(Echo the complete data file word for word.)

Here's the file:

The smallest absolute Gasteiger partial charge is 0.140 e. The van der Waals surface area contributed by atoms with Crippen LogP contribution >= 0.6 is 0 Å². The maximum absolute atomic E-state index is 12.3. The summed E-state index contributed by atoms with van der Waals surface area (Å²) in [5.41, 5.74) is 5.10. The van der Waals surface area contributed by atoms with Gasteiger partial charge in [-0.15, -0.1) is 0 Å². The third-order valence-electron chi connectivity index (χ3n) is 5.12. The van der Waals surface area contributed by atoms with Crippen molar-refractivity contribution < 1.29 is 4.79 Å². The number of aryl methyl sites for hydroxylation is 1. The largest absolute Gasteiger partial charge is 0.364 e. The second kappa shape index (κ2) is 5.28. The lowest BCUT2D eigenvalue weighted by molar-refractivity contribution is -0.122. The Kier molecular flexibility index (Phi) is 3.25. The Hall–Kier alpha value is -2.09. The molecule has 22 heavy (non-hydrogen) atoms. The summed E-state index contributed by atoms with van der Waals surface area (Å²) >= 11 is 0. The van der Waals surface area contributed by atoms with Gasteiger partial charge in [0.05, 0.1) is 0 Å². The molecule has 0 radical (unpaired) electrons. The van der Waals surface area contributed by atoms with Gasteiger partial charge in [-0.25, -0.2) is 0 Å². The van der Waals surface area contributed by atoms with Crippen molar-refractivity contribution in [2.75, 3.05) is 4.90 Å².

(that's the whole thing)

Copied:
The smallest absolute Gasteiger partial charge is 0.140 e. The van der Waals surface area contributed by atoms with Crippen LogP contribution >= 0.6 is 0 Å². The maximum absolute atomic E-state index is 12.3. The summed E-state index contributed by atoms with van der Waals surface area (Å²) in [5.41, 5.74) is 5.10. The van der Waals surface area contributed by atoms with Gasteiger partial charge in [-0.15, -0.1) is 0 Å². The third-order valence-electron chi connectivity index (χ3n) is 5.12. The van der Waals surface area contributed by atoms with Crippen molar-refractivity contribution < 1.29 is 4.79 Å². The number of aryl methyl sites for hydroxylation is 1. The largest absolute Gasteiger partial charge is 0.364 e. The second kappa shape index (κ2) is 5.28. The lowest BCUT2D eigenvalue weighted by molar-refractivity contribution is -0.122. The Kier molecular flexibility index (Phi) is 3.25. The Hall–Kier alpha value is -2.09. The molecule has 22 heavy (non-hydrogen) atoms. The summed E-state index contributed by atoms with van der Waals surface area (Å²) >= 11 is 0. The van der Waals surface area contributed by atoms with Gasteiger partial charge in [0.05, 0.1) is 0 Å². The molecule has 0 radical (unpaired) electrons. The van der Waals surface area contributed by atoms with Gasteiger partial charge in [-0.25, -0.2) is 0 Å². The van der Waals surface area contributed by atoms with Crippen molar-refractivity contribution in [2.75, 3.05) is 4.90 Å².